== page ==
Picking up the mood in a much needed way, the title Joy! Joy! Joy! preaches hope and good feeling throughout.  This is the exact way you want to pick up the final stretch; strong, optimistic, and uplifting.  I’m going to leaf through the end of the song and see what should come next, but it shouldn’t be hard at all.  I wanted to go with Guided By Voices’ Gold Star for Robot Boy, but it’s lo-fi sound was too jarring coming off of Sufjan.

This next song has to be…More Lights by Georgie James!  More optimism, and guarded again.  My favorite kind.

(Track 13, More Lights – Georgie James)

This is what I would called the opposite of lullaby, yet just as gentle.  More Lights is a song to wake up to, and not just from sleep, but any kind of slumber.  A perfect piece of pop magic.  Too bad they broke up, the jerks.  Ah, I’m very pleased with how the end of this CD is coming along.  The second half is even better than the first.  This is no accident, but I’m still happy when it comes together as planned.  What an adult like view.  When I was a kid, I would have hoped for better than I had hoped.  Now I’m just happy when things go as planned.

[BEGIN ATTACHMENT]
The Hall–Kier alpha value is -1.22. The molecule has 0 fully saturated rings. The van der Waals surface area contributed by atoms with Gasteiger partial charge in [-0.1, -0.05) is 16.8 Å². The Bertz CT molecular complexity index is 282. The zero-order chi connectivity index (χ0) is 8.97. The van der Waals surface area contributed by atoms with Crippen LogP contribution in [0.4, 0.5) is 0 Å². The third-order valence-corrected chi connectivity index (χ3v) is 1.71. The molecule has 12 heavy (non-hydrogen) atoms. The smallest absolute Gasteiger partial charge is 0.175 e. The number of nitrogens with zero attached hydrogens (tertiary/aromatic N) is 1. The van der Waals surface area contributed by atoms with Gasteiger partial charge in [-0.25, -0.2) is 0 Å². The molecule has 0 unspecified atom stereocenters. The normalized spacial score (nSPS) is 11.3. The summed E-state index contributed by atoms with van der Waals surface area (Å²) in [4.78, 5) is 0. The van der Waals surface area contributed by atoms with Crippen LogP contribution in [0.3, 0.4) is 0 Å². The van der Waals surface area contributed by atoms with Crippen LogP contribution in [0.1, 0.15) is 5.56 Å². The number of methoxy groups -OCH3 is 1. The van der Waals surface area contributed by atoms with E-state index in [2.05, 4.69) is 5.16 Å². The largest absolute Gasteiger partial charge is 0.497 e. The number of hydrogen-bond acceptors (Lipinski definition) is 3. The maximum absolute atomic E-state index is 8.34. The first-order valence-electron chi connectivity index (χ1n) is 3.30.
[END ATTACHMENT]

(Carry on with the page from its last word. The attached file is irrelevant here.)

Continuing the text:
(Track 14, Amos in Ohio – Kyle Andrews)

Gotta save one of the catchiest tunes for this point.  Amos in Ohio is perfect for this.  It’s acoustic and techno-y all at the same time in addition to having a hook like Dr. J.  Man, go find this song right now on Youtube or something.  You know you should.  I’ve been talking about music forever here and I haven’t said ‘go out an listen to it right now’, well…now I am!  Go, rush, run!  I’ll be here.

Hmm, Otto’s Journey by Mylo or Teen Angst by M83.  Both similar, yet comepletely different sides of the coin they share.  I will choose to pick something else entirely.  Mix CDs aren’t about picking the 16 best songs, but find the 16 songs that work best together. Do I come heavy on message with Dear God by Xtc?  Or do I move onto something like Transliterator by Devotchka (which I just learned last night while watching A Clockwork Orange)?  Hmm, I’m stuck.  I’m now locked into the ‘perfect’ song conundrum.  Now that I have rejected so many songs for this penultimate spot the song I pick bares a lot of pressure, at least from my standpoint making this CD.